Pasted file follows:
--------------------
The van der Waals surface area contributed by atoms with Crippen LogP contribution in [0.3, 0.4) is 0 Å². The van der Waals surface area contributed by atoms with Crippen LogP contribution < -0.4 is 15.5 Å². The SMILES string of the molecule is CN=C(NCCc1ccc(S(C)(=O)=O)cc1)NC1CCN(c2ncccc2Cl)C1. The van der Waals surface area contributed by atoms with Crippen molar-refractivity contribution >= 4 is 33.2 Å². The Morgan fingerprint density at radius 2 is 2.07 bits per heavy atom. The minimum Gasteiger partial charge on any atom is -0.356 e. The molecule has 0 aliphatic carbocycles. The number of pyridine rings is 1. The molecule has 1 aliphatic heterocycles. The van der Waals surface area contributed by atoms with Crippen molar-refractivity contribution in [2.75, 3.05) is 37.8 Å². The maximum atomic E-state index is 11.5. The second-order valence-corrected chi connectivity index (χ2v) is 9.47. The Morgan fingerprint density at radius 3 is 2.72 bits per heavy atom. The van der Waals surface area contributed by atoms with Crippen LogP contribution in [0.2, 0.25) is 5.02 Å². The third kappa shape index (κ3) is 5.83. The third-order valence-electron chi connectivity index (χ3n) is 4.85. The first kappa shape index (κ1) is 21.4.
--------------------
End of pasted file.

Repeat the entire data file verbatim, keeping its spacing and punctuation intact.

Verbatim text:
The van der Waals surface area contributed by atoms with Crippen LogP contribution in [0.3, 0.4) is 0 Å². The van der Waals surface area contributed by atoms with Crippen LogP contribution < -0.4 is 15.5 Å². The SMILES string of the molecule is CN=C(NCCc1ccc(S(C)(=O)=O)cc1)NC1CCN(c2ncccc2Cl)C1. The van der Waals surface area contributed by atoms with Crippen molar-refractivity contribution >= 4 is 33.2 Å². The Morgan fingerprint density at radius 2 is 2.07 bits per heavy atom. The minimum Gasteiger partial charge on any atom is -0.356 e. The molecule has 0 aliphatic carbocycles. The number of pyridine rings is 1. The molecule has 1 aliphatic heterocycles. The van der Waals surface area contributed by atoms with Crippen molar-refractivity contribution in [2.75, 3.05) is 37.8 Å². The maximum atomic E-state index is 11.5. The second-order valence-corrected chi connectivity index (χ2v) is 9.47. The Morgan fingerprint density at radius 3 is 2.72 bits per heavy atom. The van der Waals surface area contributed by atoms with Crippen LogP contribution in [0.2, 0.25) is 5.02 Å². The third kappa shape index (κ3) is 5.83. The third-order valence-electron chi connectivity index (χ3n) is 4.85. The first kappa shape index (κ1) is 21.4.